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The idea, put forth by KC Meadows in Off the Record, that cannabis growers should not complain while they are regulated out of business by a bungling county government doesn’t make sense. The many citizens that have been making their living growing marijuana under prohibition all these years are now being told that in order to stay in business they must comply with so many rules, regulations, inspections, and taxations that it makes your head spin. They will also need to obtain costly studies, permits, and insurance in order to be legal. Cannabis needs to be regulated and taxed at the point of sale, like all other plants and products. At the point of production, or on the farm, the restrictions should be no more onerous then growing grapes, tobacco, or hops. The complex regulatory framework that is being set up, will cost a lot to administer, be unenforceable, and be most beneficial to large scale agriculture.

As a building contractor, I’m not glad to see my neighbors saddled by the same type of state and county bureaucracies that plague the construction industry. In my business it has gotten to the point where, compared to the paperwork, actually building the house is the easy part. When government tries to micromanage things like housing, farming, timber, and tourism, it doesn’t bring wealth and economic benefit to our community. Mendocino County needs to focus its resources on basic stuff, like fixing roads, caring for the mentally ill, providing courts, schools, and libraries, and generally trying to make sure that the population is housed and well fed.

Ishvi Aum


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LITTLE DOG SAYS, “See that wolf moon last night? Named after a distant relative of mine, Uncle Wolfie. It'll be back on the 31st, and us dogs will be a-howlin'.”

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PREDICTABLY, the Board of Supervisors made the giant 40% pay raise they gave themselves official Tuesday morning. Albion’s Sherry “Boobs Not Busts” Glaser made the only decent statement of outrage, the remainder of the remarks were ho-hum. Supervisor Dan Gjerde voted against the raise saying it shouldn’t be any higher than what other department heads got. We’ve argued against these self-awarded raises a lot in the past and there’s no point in complaining about it any more here, except to note that three of the Supervisors who voted for the raise are lame ducks who have already announced they’re not running next term. (Only Gjerde and McCowen will remain in office to face voters on this terrible decision, and Gjerde voted against it, kind of.) Also, the Supervisors have now tied their pay and benefits to the department heads’ pay, meaning that when they give their already overpaid department heads another raise they are also giving themselves a raise, creating not only a mutually beneficial double conflict of interest, but a level of cloying sycophancy that you’d be hard-pressed to find anywhere else, even KZYX.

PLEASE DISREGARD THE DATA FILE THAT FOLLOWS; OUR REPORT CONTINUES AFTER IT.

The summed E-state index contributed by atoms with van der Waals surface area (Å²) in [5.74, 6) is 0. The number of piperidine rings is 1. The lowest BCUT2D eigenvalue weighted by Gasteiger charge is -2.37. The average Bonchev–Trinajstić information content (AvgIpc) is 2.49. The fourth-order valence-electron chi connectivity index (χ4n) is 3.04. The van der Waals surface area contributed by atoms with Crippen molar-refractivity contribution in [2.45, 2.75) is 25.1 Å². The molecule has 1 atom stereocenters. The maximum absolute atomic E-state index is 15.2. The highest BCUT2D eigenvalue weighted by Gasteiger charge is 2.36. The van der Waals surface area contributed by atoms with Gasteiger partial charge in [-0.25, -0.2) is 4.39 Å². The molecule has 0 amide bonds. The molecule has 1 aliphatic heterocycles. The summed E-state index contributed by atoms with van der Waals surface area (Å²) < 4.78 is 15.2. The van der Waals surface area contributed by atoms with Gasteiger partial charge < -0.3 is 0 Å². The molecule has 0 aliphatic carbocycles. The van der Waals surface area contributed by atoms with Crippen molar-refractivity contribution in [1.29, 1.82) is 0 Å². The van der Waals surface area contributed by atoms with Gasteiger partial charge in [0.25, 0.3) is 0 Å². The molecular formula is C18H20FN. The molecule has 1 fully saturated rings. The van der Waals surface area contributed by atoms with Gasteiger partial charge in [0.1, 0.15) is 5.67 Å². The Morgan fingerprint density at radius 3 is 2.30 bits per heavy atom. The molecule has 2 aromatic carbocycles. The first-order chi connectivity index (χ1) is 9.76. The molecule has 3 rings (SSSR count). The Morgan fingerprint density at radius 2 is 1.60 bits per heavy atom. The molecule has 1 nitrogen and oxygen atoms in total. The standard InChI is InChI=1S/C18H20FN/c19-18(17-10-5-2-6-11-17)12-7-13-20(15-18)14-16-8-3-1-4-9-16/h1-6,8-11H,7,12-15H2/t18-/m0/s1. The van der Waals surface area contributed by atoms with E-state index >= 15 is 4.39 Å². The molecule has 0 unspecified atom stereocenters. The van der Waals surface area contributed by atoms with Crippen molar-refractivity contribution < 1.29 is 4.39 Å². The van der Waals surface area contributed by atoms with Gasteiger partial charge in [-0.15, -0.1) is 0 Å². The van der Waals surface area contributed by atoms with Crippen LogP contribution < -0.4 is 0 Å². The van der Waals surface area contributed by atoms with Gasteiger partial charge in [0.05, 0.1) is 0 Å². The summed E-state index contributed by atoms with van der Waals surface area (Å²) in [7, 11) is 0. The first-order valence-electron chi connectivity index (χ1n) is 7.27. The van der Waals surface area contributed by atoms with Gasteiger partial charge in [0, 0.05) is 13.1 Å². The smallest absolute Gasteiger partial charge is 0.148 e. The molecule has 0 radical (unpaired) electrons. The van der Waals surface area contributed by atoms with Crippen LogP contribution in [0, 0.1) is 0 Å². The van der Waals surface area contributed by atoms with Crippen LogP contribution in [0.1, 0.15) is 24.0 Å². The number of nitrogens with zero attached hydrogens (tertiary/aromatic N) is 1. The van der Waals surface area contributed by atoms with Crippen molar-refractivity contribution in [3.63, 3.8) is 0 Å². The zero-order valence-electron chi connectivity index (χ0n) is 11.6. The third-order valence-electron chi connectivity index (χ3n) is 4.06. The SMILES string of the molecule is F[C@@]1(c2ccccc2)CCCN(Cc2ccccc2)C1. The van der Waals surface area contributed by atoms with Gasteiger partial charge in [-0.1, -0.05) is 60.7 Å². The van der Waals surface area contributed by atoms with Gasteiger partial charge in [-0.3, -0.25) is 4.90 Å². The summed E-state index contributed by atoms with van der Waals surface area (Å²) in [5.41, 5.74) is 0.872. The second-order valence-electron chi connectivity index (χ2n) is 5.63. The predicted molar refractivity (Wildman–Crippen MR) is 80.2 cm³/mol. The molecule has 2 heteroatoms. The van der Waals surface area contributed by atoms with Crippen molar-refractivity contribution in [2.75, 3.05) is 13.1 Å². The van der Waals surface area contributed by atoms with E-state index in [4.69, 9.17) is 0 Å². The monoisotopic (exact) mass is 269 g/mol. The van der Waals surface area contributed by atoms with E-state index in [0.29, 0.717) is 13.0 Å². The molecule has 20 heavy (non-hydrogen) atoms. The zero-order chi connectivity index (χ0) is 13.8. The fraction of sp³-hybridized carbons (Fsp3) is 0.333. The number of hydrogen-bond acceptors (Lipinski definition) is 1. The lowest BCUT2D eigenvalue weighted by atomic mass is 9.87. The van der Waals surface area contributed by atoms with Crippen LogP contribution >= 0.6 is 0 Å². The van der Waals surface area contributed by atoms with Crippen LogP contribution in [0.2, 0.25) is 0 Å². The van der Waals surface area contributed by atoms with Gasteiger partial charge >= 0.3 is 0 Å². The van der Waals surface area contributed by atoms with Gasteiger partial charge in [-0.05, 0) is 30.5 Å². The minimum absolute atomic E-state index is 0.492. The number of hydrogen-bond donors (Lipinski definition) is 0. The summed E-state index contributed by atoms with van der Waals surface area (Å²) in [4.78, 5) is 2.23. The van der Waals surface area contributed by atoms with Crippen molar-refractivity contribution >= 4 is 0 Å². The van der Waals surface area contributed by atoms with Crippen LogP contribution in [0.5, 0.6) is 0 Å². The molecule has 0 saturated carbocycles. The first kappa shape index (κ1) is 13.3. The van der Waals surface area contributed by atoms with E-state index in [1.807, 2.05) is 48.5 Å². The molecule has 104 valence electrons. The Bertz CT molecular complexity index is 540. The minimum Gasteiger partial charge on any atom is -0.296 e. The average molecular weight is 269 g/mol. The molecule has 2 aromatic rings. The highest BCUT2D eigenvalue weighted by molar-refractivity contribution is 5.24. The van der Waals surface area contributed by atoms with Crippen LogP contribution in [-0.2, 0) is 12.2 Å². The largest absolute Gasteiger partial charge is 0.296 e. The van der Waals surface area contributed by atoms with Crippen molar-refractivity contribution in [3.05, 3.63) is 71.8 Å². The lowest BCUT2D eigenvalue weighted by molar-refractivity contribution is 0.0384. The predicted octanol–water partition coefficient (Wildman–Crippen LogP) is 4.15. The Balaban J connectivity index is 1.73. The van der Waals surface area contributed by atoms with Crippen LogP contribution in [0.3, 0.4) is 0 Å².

IN TYPICAL STUMBLING, POINTLESSLY NITPICKY FASHION, the newly overpaid Supes and their embarassingly overpaid staff couldn’t even pull off the wording of the new salary ordinance without proving, yet again, that all the bullshit about being great decision-makers and attracting Mendo’s Best & Brightest, is a very dead letter.

AFTER CONFIRMING that the ordinance would connect future Supervisors pay raises to both elected and appointed Department heads with Human Resources Department Head Heidi Dunham:

Supervisor John McCowen: I think that the phrase, and I'm looking at the actual ordinance section 30471b, the phrase, In the salary provisions agreed upon, is pretty vague in my mind so I have some alternate language if the board is willing to consider it.

Board Chair Dan Hamburg: And again, this is under b? Were you saying? I'm sorry.

McCowen: Section b of Section 30471b.

Hamburg: (Reading) The Board of Supervisors compensation shall be [unintelligible, mumbling], as provided for [mumbling]…